And Jesus said, “For judgment I have come into this world, that those who do not see may see, and that those who see may be made blind.”
The context of this statement is Jesus’ healing of a man born blind. This particular healing stirred up trouble because the Pharisees saw the healing as a deliberate breaking of Sabbath law rather than God’s gift of grace to a man with no hope.
When you look at God, what do you see? A sugar daddy, who gives his kids everything they want (when they’ve been good)? A machine that dispenses blessings? A spiritual doctor you call on when something in your life isn’t right?
When you look at your parish, what do you see? A social club? A Filipino cultural association in the midst of an alien culture? A mutual aid and comfort society?
When you look at the Mass, what do you see? A friendship time for like-minded individuals? A filling-up station to prepare you for the work week ahead? A magic bullet to protect you from everything that will be coming against you?
When you look at the Church, what do you see? A company with a president, managers, and departments to provide services for you? A business that provides for its workers and has a small store-front in case people pass by who are interested in its product? A hospital for healing patients who come in, and helping them to avoid getting sick again?
When you look with human eyes you perceive your life and the world as things you have been given, things to use for you own purposes, things to keep or spend or discard according to your own preferences. With human eyes you can only see like little children. “But the natural man does not receive the things of the Spirit of God, for they are foolishness to him; nor can he know them, because they are spiritually discerned” (1 Corinthians 2:14).
When we are born again we receive the ability to discern spiritual things, but we must learn to use our born-again eyes. We must resist the temptation to look with only our human eyes, for they rely on our old fallen human nature. “Do not look at … appearance or at … physical stature …. For the Lord does not see as man sees; for man looks at the outward appearance, but the Lord looks at the heart” (1 Samuel 16:7).
When we look with God’s eyes we see our life and the world as things we have been given, but even more as gifts we can give back to God, to offer as a sacrifice to the One who has given us everything – including eternal life!
When we look at God with God’s eyes we see a loving Father who trains and disciplines His children (Hebrews 12:5-11), an obedient Son who learned obedience by the things which He suffered and became our salvation (Hebrews 5:8), and an ever-present Holy Spirit who teaches us and leads us into all truth (John 16:13).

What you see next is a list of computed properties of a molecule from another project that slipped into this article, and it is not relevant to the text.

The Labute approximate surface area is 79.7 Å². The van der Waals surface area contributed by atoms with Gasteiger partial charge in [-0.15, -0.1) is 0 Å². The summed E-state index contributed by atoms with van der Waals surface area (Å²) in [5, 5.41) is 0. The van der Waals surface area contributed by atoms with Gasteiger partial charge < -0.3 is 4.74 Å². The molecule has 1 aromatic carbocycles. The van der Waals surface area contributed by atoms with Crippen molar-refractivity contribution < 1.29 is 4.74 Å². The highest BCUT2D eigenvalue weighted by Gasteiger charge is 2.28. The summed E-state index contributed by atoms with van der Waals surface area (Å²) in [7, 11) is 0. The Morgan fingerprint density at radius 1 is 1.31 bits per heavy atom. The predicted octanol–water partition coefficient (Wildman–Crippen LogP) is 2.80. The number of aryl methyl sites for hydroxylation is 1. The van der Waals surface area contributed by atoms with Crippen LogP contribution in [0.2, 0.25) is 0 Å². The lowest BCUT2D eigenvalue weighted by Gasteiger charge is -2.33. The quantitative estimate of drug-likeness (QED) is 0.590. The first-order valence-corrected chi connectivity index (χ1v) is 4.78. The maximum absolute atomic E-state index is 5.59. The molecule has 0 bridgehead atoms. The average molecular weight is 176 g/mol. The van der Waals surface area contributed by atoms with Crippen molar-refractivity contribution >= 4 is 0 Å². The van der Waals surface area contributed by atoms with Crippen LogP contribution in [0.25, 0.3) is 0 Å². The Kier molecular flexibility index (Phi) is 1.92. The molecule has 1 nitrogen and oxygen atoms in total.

When we look at our parish with God’s eyes we see a team of people yoked with Christ, working alongside Him in love for God and love for our neighbor (Matthew 22:37-40) to expand the Kingdom of God.
When we look at the Mass with God’s eyes we see the Body and Blood of our Lord Jesus Christ (1 Corinthians 10:16), broken and shed for us (1 Corinthians 11:24-25), calling us to lay down our lives for Him and for one another (1 John 3:16).
When we look at the Church with God’s eyes we see the Body of Christ: many different parts fulfilling many functions (1 Corinthians 12:12-27) – with Christ as the head – working together and depending upon one another to each do our share, causing the Body to grow and mature (Ephesians 4:11-16).
It is very important that we learn to see with God’s eyes. If we see with only human eyes we will make poor decisions based on incomplete information, the enemy will lead us astray, and we will be trapped in discouragement and failure. Worse yet, it will affect more than just ourselves.
The Church is the Body of Christ, and you are a part of that Body. Now imagine if you are an artery in the arm: if you aren’t functioning properly, then there is a part of the hand or the fingers which isn’t receiving the life-giving blood it needs. If this continues long enough, the part may stop working and even begin to die.
We are all parts of the Body of Christ, and we are all important to its function, whether you are laity or clergy, young or old; whether or not you have a title or a position; whether you are single or in a family; whether you have an impressive talent or are just faithful in raising your children or loving your neighbour.
You make a difference! God has created you uniquely and specifically for Himself, and for the edifying – the building up and maturing – of the Body of Christ. Without you someone will go spiritually hungry, someone may get discouraged or frustrated, someone may be hurting. I say this not to make you feel guilty, but to help you see with God’s eyes that you are not worthless, you have not failed, you are not washed up, and God has not abandoned you nor even discarded you from His ministry. Those are all lies of satan, who is trying to convince you that what you see with your eyes is all there is.
That’s the way the world sees things, and that is why the world is such a troubled and discouraged place right now. They are hurting and they have no hope. They don’t know what you know by the Holy Spirit. They don’t know the One you know, who gives you hope and a purpose, and fills you with love for the unlovable.
Want to change the world? They won’t change – they can’t change – until their spiritual eyes are opened, until they receive salvation and born-again eyes. You can’t change them ... but the Holy Spirit can. They just need to see that it’s possible. They will see it in you if you live seeing with God’s eyes and loving with God’s heart.
Want to change the world? Let God change you: ask Him to help you see with His eyes, and He will transform your life once more, just as He did that day when you accepted Jesus as you Saviour.
Word of God: speak!
Non nobis Domine+
by Fr. Dana Jackson